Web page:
5. “Very unluckily for us, two intercepted letters, wrote by Mr. John Adams, and one from another member of the Congress have been republished here, and (especially the former,) have furnished a topic for general conversation the week past. They are supposed to contain proof that the Congress, some of them at least, have very different views from what they profess in their publications” (Isaac Smith Jr. to Isaac Smith Sr., London, 26 Sept. [1775], MHi: Smith-Carter Papers).
6. Nook or Nook's Hill at Dorchester Point, overlooking the harbor and the British lines on Boston Neck. See, further, AA to JA, 16–18 March, below.
7. Bottom line of MS partly worn away; missing words supplied from CFA's text in JA–AA, Familiar Letters, p. 140.
8. AA almost certainly meant to write: “If we have no Reinforcements here....”
9. In his letter of 18 Feb., above. AA was mistaken in her citation; see her letter of 16–18 March, below, and note 6 there.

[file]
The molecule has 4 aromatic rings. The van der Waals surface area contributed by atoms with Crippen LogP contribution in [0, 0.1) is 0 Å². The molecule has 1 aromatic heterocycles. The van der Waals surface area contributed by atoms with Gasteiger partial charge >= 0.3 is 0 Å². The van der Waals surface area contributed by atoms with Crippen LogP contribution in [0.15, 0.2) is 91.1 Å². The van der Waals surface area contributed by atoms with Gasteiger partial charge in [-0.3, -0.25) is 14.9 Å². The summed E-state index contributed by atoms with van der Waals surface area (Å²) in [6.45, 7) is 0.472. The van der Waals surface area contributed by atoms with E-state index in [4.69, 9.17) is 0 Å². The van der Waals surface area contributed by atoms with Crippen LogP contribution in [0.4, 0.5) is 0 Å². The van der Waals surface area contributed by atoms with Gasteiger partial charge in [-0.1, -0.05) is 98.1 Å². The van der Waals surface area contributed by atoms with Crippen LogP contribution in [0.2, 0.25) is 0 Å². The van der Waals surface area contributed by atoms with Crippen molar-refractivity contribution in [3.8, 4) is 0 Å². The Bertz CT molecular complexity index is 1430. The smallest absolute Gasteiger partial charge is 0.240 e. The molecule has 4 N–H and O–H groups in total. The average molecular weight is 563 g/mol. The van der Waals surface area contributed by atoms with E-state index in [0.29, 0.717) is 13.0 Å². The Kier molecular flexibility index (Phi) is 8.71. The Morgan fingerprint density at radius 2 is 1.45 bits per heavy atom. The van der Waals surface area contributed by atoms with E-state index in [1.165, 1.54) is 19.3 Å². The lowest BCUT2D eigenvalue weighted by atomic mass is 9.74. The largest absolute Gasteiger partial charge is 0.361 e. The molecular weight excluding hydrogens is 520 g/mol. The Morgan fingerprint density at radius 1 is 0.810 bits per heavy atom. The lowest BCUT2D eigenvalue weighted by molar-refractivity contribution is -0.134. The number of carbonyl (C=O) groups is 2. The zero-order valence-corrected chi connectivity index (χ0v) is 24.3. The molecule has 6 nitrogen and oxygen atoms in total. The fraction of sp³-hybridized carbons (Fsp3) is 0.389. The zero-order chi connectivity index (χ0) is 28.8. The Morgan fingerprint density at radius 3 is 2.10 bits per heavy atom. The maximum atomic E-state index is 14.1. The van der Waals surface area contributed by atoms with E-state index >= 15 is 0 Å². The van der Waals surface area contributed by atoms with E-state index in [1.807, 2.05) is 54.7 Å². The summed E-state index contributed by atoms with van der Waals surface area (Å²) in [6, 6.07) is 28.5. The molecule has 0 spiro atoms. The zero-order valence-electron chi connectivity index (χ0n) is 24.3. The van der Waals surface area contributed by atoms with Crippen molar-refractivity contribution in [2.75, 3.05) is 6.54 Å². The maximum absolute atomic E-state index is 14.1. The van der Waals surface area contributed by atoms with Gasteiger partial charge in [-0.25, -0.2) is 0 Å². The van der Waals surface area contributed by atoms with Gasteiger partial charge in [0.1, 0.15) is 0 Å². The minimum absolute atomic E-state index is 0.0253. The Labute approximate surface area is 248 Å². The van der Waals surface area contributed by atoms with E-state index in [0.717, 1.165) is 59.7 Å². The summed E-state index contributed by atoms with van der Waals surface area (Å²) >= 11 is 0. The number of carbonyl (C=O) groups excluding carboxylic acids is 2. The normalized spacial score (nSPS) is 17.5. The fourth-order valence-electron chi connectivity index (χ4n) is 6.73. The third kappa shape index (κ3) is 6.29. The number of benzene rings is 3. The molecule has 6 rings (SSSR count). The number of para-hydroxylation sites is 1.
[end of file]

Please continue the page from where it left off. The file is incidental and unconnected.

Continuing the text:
Docno: ADMS-04-01-02-0232

Author: Adams, John
Recipient: Adams, Abigail
Date: 1776-03-08

John Adams to Abigail Adams

[salute] My Dear

Yesterday by Major Osgood I had the Pleasure of a Letter from Mr. Palmer,1 in which he kindly informed me of your and the Familys Welfare. This is the first Intelligence I have had from Braintree since I left it—not a Line from you. Am sorry to learn that Braintree People are alarmed—hope they will not be attacked. Want to know the Particulars—how they have been threatned &c.
Thomas is made a Major General and ordered to Canada. The general Expectation here is that the boldest Efforts of our Enemies will be made at Virginia and S. Carolina.—I believe no such Thing. Boston, N. York and Quebec will be their Object.